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I was rooting for Apple’s iPhone. I even had my kids watch Job’s extraordinary keynote earlier this year.

I was irritated, but somewhat forgiving, of Apple decision only allowing AT&T as a provider. It was arrogant, but it was also typically Apple — and it was worth overlooking in light of such a cool phone. Even the whole price drop fiasco didn’t bother me that much.

And we all know that after a while, a few people figured out a way to unlock the phone so it would actually work on a phone system they actually want to use (Apple’s stock price even went up when the first hack was announced).

Well, Apple didn’t seem to notice the message being loudly telegraphed to it. Because, as we all know, Apple, in an even more astounding and ridiculous act of audacity, then turned hacked phones temporarily into a brick. This was an act so stupid, it boggles the mind.

In my opinion, they should have no future, as a phone provider. Because they refuse to even contemplate how the phone business works. They decided to create their own playbook, and they are now going to get hit in the head with it.

What’s the playbook for phones? You come out with versions that supports both TDMA/CDMA and GSM infrastructures. You partner with a number of phone companies, that blow the phone out for cheap in order to get subscribers. You allow your phone (even tacitly) to become unlocked. And if your phone is hot, you sell millions upon millions of them (the RAZR has sold over 100 million phones — and Apple has bragging rights on a million phones sold?).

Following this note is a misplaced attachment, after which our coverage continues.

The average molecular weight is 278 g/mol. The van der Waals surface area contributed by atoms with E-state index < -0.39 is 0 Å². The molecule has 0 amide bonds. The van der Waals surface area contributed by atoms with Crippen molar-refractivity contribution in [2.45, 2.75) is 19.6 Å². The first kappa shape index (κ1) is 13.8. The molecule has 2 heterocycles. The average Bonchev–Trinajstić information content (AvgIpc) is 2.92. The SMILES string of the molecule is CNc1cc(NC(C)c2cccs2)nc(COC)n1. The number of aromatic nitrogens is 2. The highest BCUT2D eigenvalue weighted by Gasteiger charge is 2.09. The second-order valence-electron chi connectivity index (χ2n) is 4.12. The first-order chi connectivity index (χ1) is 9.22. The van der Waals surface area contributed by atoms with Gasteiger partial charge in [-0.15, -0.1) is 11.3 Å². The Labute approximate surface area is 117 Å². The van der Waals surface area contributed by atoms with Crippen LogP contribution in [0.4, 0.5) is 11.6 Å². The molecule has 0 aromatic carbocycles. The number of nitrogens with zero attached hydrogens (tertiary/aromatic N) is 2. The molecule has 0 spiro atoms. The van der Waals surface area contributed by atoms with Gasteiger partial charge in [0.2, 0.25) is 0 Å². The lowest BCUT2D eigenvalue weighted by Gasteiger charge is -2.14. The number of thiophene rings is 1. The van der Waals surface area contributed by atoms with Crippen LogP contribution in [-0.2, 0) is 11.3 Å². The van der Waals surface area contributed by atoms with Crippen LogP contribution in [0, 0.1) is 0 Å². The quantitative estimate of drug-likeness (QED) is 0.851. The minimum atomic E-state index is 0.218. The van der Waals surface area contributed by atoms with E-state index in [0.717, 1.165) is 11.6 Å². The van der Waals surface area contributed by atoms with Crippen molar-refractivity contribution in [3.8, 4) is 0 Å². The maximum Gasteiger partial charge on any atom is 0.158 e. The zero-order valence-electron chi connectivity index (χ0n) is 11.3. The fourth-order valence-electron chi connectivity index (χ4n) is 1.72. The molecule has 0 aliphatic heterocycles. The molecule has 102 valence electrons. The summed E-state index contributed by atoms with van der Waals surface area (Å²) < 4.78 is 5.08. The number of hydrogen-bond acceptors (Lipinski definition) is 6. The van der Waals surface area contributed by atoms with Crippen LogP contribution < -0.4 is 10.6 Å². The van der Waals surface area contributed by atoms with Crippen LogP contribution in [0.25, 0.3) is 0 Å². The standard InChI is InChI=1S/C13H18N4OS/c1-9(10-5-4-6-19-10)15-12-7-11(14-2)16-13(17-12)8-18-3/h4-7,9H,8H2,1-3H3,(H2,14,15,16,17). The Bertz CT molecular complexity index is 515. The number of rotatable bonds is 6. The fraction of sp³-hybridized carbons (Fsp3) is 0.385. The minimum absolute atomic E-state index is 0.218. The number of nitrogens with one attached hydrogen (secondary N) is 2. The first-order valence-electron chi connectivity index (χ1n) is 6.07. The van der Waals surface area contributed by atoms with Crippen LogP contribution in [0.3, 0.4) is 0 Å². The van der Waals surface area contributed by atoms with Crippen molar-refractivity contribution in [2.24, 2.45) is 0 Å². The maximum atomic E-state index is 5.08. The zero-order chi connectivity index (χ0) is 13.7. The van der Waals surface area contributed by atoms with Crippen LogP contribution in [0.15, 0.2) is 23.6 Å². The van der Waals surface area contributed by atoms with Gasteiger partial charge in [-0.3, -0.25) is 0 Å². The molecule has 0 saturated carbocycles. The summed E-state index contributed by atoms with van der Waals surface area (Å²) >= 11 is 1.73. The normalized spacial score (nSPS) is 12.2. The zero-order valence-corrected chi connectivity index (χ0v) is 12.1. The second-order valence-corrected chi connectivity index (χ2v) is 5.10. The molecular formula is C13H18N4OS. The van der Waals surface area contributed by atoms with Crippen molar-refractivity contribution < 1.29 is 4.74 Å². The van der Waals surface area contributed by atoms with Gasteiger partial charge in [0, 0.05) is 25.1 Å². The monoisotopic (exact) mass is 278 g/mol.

Customers are a precious commodity.

Competition is fierce in this business, and one only has to look at the new Tilt, BlackBerry 9000 and LG Voyager to see the handwriting on the wall (heck, what about the low-priced Palm Centro?). Even Zune is starting to go DRM-free now (at least partially), so those slick iPods may be less interesting by the minute.

Apple’s future as a phone provider is bleak.

I’m disgusted by Apple’s jackanape arrogance, and its even more regrettable since they have offerings which I believe are truly valuable and need more adoption. They are doing the same stupid things that nearly killed them as a company back in the late 80s and early 90s with closed systems. As just one example, iTunes is a potential goldmind, and they could focus on getting as many iPhones out there to build a larger market for iTunes (as well as getting other hardware devices to support iTunes), to build content-based recurring revenue streams.

I hope Jobs gets the message: Your customers are everything that ever matters in business.

If you treat your customers like idiots, a terrible thing happens: Nothing.

In other words, you get no customers.

Alex Eckelberry